Letter to Indian youth: Even if you don’t like the British Empire, here’s why your best bet is to remain in it

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(Inspired by Chetan Bhagat’s Letter to Kashmiri youth)

Dear Indian friends (the ones who don’t like the Crown),

I write in this open forum because something terrible is happening in India. The recent events at the August Kranti Maidan in Bombay and elsewhere have only brought the situation to imperial attention. Some activists set up parallel governments when Mahatma Gandhi called for us to “Quit India”. Many policemen were beaten for protecting the Union Jack. Thereafter, bloody clashes have broken out in many parts of our Empire.

I understand that there is little pro-British sentiment amongst locals in India. Many would rather India be on its own, some wouldn’t even mind if it remained a Dominion. I will not judge you. Despite being a patriotic British subject, I won’t hold it against you if you hate the British Empire. You must and do have your reasons for it.

However, allow me to present another point of view. Allow me to tell you how your future will be best, on a practical basis, if India remains with the British Empire. This is not an emotional, political or historical argument. It is simply more rational for people in India who seek a better future to do it with the United Kingdom.

Sure, the experts will jump on me now. Experts who have made India’s independence their fiefdom. However, if the problem were indeed solved, how will these people stay relevant? Hence, they always attack any solution with their populist ‘how can India stay in the Empire’ stance. They love complicated. It gives them another Round Table Conference to attend, another Quit India Movement to announce. You suffer with complicated, as we never agree to leave.

The issue is complicated for sure. For those who don’t know the Imperial issue, here it is in a nutshell. The East India Company arrived. The Mughals and other powerful kingdoms were conquered. Some didn’t accede, but we became their suzerain. They remained independent, but with riders.

With the Government of India Acts of 1919 and 1935, India was given more political independence than other Colonies, while London would handle defence, foreign affairs and communications. In theory, it was a good solution, a sort of one country, two systems approach. In reality, it never worked.

Instead of two parents as planned, India became nobody’s child and an orphan. The Indian National Congress used the common factor of Indianness to start an independence movement. The Imperial police and army tried to control it. However, it is difficult to control a political movement that co-exists with a civilian population (case in point: even the world’s greatest Empire is unable to control the Pashtun tribes in the Frontier).

Hence the Indian Army, and the British Empire, only got a bad name in India. Thus the ‘Quit India’ slogans and perennially unsolved India problem.

The question is, what is an Indian youth to do now? First, it is important for everyone, not just Indians, to understand the area and people involved. The Indian map we see in Indian textbooks is far from what exists on the ground. Burma has been split away, and the Muslim League is calling for a new country Pakistan to be carved out of Punjab and Bengal. Even though the Congress may claim it, unless we are okay with heavy civilian casualties (which we are not), we will never get it.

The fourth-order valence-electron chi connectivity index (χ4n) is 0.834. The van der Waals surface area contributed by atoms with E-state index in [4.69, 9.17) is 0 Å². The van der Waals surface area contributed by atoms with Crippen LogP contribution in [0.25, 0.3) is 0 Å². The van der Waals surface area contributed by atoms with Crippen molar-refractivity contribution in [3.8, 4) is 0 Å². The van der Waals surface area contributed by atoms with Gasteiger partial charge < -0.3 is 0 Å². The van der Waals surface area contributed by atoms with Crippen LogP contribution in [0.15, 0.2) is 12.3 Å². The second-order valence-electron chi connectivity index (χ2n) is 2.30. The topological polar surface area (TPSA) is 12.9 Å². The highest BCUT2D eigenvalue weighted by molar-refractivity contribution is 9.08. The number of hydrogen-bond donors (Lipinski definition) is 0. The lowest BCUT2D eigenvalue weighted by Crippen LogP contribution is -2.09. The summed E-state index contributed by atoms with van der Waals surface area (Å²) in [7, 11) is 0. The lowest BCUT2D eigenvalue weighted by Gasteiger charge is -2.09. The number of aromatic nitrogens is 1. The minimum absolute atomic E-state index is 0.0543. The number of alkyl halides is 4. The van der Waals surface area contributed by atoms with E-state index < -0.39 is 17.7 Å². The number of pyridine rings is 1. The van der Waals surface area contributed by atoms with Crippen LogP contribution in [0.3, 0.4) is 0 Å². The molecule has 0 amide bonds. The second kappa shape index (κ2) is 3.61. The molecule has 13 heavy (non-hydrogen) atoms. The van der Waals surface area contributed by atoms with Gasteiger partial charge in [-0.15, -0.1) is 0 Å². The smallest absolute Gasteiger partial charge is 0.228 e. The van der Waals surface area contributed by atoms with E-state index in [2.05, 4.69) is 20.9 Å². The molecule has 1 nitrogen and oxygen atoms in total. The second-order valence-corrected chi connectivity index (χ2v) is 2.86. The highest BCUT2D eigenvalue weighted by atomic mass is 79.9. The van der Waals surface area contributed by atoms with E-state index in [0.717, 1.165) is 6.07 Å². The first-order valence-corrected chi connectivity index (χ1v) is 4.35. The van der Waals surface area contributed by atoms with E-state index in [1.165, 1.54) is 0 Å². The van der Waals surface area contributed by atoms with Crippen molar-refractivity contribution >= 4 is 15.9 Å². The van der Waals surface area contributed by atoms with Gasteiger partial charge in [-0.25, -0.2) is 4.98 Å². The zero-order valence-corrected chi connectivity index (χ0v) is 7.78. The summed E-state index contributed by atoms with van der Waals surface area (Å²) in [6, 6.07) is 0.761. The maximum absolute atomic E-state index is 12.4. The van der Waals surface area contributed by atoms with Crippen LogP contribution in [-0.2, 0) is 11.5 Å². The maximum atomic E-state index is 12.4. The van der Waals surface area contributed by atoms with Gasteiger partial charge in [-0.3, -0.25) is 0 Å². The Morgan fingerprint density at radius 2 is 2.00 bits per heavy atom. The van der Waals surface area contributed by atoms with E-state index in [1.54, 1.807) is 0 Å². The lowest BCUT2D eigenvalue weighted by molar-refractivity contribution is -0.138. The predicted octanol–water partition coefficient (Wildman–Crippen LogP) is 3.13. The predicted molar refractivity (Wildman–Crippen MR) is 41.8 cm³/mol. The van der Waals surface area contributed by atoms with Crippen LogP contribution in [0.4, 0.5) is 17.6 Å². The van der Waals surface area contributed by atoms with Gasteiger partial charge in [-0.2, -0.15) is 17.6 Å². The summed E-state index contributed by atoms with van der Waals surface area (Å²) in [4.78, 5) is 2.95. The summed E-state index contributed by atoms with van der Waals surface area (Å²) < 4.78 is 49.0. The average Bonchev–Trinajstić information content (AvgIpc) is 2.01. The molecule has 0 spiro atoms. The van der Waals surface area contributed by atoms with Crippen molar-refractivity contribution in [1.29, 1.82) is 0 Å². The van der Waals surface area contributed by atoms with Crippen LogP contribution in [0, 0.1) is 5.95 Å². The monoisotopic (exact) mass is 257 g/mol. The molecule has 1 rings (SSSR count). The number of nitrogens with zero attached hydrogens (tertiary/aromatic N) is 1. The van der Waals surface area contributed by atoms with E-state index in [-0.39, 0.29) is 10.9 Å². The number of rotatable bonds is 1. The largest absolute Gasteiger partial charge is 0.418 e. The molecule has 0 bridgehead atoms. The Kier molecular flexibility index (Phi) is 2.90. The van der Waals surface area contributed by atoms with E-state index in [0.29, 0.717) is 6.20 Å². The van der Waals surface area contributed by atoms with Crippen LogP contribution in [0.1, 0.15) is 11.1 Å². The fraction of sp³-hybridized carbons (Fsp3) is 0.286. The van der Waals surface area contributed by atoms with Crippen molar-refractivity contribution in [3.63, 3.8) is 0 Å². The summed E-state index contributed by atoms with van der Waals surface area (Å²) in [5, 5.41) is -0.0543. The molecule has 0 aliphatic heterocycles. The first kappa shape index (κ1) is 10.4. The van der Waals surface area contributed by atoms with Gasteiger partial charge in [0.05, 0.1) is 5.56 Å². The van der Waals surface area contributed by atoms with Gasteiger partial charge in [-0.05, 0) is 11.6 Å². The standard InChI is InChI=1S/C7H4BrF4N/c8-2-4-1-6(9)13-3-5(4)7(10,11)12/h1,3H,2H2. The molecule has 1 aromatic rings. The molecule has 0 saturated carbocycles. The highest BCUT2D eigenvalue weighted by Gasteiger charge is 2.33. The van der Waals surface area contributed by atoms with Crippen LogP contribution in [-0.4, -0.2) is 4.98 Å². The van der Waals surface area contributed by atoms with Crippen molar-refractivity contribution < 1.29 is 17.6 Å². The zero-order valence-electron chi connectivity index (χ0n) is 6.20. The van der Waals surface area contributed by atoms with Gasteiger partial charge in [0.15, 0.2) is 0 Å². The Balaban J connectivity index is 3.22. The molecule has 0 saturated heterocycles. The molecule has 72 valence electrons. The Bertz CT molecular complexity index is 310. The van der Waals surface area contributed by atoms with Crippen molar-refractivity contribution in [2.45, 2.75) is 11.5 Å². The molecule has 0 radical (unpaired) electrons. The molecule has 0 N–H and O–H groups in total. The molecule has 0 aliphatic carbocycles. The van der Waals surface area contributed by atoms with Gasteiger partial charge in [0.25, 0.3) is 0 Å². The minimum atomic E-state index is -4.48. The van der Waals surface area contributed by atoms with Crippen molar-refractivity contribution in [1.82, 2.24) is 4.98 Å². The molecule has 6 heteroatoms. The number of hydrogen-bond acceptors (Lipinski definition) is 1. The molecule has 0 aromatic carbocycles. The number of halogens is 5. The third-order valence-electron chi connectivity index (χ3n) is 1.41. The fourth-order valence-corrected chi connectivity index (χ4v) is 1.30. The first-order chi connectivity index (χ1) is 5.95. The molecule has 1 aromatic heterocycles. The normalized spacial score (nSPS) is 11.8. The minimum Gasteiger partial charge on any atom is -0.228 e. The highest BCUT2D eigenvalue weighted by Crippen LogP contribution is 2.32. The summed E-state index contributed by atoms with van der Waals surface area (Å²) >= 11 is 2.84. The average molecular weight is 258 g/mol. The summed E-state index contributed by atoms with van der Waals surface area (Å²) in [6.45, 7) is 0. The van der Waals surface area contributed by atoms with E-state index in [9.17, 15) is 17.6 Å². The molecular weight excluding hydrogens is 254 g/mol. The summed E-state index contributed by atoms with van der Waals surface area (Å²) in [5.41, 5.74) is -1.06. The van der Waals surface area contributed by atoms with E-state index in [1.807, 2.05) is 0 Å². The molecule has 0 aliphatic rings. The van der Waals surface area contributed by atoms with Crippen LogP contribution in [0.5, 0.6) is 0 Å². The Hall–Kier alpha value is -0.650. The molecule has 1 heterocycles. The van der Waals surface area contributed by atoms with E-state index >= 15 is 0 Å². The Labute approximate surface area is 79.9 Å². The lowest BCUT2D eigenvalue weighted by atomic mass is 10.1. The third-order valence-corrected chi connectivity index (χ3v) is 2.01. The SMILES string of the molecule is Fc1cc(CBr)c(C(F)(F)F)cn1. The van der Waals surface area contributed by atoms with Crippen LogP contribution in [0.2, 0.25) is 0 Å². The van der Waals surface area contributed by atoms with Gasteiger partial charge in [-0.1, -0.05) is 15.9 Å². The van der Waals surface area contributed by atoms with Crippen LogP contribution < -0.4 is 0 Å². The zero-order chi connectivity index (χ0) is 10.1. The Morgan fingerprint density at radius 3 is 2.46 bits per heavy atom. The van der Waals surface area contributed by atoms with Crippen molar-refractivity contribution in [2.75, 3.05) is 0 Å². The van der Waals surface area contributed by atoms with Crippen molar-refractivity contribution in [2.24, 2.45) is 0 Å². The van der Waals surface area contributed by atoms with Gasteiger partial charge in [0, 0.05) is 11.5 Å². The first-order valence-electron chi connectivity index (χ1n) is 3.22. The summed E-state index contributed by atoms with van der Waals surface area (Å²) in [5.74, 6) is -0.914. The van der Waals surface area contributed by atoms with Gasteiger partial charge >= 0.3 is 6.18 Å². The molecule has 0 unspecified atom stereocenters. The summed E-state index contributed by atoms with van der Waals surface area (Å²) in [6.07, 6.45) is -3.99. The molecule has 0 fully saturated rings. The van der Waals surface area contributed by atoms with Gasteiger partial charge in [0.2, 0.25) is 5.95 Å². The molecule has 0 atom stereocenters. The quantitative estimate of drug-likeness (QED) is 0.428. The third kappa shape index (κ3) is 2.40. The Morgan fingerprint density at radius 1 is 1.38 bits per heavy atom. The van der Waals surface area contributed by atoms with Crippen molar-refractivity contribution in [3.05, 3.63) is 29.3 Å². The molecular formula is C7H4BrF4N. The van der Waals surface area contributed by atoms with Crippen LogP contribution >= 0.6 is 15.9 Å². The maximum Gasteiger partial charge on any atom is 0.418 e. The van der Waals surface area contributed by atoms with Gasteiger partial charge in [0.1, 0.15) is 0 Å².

The rest of the country is rugged and the people impoverished. Even if we were to indulge the argument that Great Britain is a terrible country and so India should be on its own, can you really build a sustainable country out of it? It will be a giant sore in Asia, with Hindus and Muslims at each others’ throats. With no real economy and extreme dependence on foreign aid, it risks becoming a basket case of hunger, deprivation and communal violence.

Another issue is women’s rights. Half of the India’s people are women. Given the hold of conservative Hinduism and fundamentalist Islam, their rights would be curbed under independent India. This half of the population would be better off with Great Britain, pub-crawling in Oxford, Cambridge or London. Or do what women want not matter?

If you are Indian and care for India, the best thing you can do is to accept British rule. Your population is gigantic and unmanageable amongst yourselves. It is not unthinkable to unite Loyal Indians and create a group of people that talks real business with a wise and benevolent British government. Your local politician won’t talk assimilation, as he or she would rather hold more power than an independent India. However, for you, the youth, the best bet is to make India truly part of the British Empire.

London should not ask for India to remain under British control. The 300 million people in India should. Civil disobedience is no solution, nor revenge and retribution for British atrocities. Insurrection is only going to harm people in India most.

So, it is youth in India who have to now start a movement to really solve this problem. Get rid of your independence struggle. It is not empowering India. It is only empowering your local politicians, who frankly can do nothing for you without British cash.

Don’t blame the British Indian Army. It has the tough job of weeding out terrorists from a civilian population which is almost impossible without collateral damage, terrible as that might be. However, blame those truly responsible, like Bhagat Singh and his accomplices, the local leaders who exploited the situation and the experts who did nothing for you.

Don’t burst crackers when Britain loses. Don’t feel good when Britain fails.

Because if the glorious British Empire fails, you will fail too.

Long live King George VI,

Sir Chetan Bhagat.

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